We need to ask the question “What is God’s purpose for my life? What is he seeking to accomplish in me and through me?” By asking the question of why God is seeking a certain outcome in our lives we will also come to have a different outlook on the question of authority. If it is just obedience, then I will simply look for and “do those things God has commanded.” Unfortunately, as the Jews demonstrated, that kind of obedience turns out to be superficial, perfunctory performance – which is far from what God was looking for from them. (They were so eager to obey commands that they made a list of 613 laws that, they believed, had to be obeyed with no possible exception). If his purpose for me is just obedience there will be little change in me from the behavior and attitudes of the world. I will only have added the burden of a compliance of an external nature. My “obedience” will be little different from the mechanical workings of a robot. On the other hand, if I realize that God has a deeper purpose for me in all he asks me to do, I will seek for that deeper meaning, that deeper life and the means by which he has designed to accomplish that. Understanding the “why” of obedience makes a great difference.
Why would this be true? It is true because we have only the stark commands to measure ourselves by if it is only commands for which we look. Because the CENI approach includes examples and necessary inferences makes no difference. Those are simply devices to obtain more law when employed in the manner in which they are used.
If I take the legalistic approach to life, then when I have “done all that the Lord has commanded” I will pat myself on the back and say “Well done, good and faithful servant …” It is really an attempt on the part of man to save himself. It does not require anything beyond the performance of the perceived command. It asks nothing of the purpose of the command as a measure of how well we are doing in our obedience to God – nothing of whether his purpose for me is being achieved in my life. The tendency of the legalistic mind is to reduce obedience down to the minimum level. It also tends to limit obedience to the easy, superficial actions of compliance with the command. This is why the righteousness of the scribes and Pharisees was found to be deficient by the Lord. This is why he demands of his followers a righteousness that exceeds theirs.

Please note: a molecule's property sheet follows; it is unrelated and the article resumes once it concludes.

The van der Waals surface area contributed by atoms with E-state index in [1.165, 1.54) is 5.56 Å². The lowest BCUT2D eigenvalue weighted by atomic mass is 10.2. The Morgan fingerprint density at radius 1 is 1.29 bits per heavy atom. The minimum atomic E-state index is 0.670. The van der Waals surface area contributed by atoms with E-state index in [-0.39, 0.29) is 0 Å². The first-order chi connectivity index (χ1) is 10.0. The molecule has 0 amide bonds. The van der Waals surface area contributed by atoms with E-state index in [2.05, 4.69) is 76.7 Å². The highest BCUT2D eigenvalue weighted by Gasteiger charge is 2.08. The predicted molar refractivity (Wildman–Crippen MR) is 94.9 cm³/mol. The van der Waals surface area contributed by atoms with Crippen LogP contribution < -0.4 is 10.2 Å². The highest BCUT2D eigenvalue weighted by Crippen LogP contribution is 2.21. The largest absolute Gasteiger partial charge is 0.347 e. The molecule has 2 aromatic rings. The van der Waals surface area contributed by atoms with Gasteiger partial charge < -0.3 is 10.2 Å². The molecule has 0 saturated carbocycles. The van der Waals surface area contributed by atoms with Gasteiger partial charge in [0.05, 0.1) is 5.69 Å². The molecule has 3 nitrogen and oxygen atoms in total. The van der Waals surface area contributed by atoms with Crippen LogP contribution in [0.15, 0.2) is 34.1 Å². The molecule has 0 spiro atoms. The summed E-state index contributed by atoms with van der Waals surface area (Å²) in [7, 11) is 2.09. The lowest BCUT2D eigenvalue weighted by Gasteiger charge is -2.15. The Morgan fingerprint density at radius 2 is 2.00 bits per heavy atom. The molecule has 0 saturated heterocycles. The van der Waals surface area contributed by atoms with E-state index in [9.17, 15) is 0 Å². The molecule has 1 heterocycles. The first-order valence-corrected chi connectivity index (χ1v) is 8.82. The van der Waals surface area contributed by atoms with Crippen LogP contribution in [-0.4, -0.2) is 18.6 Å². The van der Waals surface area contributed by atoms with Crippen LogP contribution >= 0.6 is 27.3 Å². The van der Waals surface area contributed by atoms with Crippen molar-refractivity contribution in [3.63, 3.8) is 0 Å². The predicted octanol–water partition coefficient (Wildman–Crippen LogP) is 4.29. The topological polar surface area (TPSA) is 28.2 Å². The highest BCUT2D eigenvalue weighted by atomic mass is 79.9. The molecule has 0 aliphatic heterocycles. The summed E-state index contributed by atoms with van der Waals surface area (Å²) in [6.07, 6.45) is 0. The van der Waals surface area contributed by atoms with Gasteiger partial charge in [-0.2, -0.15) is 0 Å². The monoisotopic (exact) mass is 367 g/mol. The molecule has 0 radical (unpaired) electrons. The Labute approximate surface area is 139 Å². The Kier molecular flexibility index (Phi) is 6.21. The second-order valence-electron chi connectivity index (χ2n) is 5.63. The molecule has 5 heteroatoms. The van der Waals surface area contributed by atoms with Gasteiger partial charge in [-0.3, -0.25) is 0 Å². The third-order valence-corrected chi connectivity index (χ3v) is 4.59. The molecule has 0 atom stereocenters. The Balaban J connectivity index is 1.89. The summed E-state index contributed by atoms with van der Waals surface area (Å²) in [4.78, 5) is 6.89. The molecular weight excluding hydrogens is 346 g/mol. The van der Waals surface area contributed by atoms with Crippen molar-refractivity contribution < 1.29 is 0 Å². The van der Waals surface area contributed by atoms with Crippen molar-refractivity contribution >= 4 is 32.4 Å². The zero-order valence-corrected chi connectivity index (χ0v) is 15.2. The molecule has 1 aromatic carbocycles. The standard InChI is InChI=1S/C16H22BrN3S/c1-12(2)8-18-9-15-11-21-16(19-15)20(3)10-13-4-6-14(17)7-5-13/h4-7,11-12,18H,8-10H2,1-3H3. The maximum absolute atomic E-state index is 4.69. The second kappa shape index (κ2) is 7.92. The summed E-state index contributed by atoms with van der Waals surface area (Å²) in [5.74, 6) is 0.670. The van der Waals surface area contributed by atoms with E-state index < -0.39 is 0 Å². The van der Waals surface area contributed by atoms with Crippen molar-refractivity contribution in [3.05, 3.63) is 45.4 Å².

If I do not know God’s purpose for my life and what he is working to achieve in and through me, then when I have merely “obeyed” in a formal way, how do I know I am really pleasing God or not? There is nothing in legalism by which to measure our obedience other than the commands we seek to “obey.” That is why when we have done what the law requires – whatever law we are seeking to keep – we come away with a self satisfied attitude that we have done all that God requires of us, or we will come away with a gnawing doubt that we have not done enough.
The way his disciples are to know and achieve that greater righteousness is not by looking for more law or different law. It was through understanding the purpose of the law as it must properly be interpreted by knowing the character of God (see Matthew 5:43-48). If we know nothing of what God is seeking to achieve in our lives by asking certain responses of us (obedience to law), then we will never achieve anything more than a mechanical, rote performance.
Where do we begin? What should be our point of departure in discovering the answer to the questions raised above? I said we must know God and how he exercises his will for us in this world. That goes for discovering his will for us as individuals and for the church as well.
There is no better place – no other place than with the fundamental truth that the Bible is God’s revelation to man. But what is the nature of that revelation and of what does that revelation consist? If we are to understand the full range of the Bible’s authority and how to apply it, we must first understand the fundamental nature of that revelation. This will determine how we approach it when seeking to find what God authorizes in it, why he authorizes it and how we are to respond to that authority in all things having to do with our relationship with him. If we miss this point, then nothing we do will really be done under his authority, but will be our response to our mistaken concepts.
More tomorrow …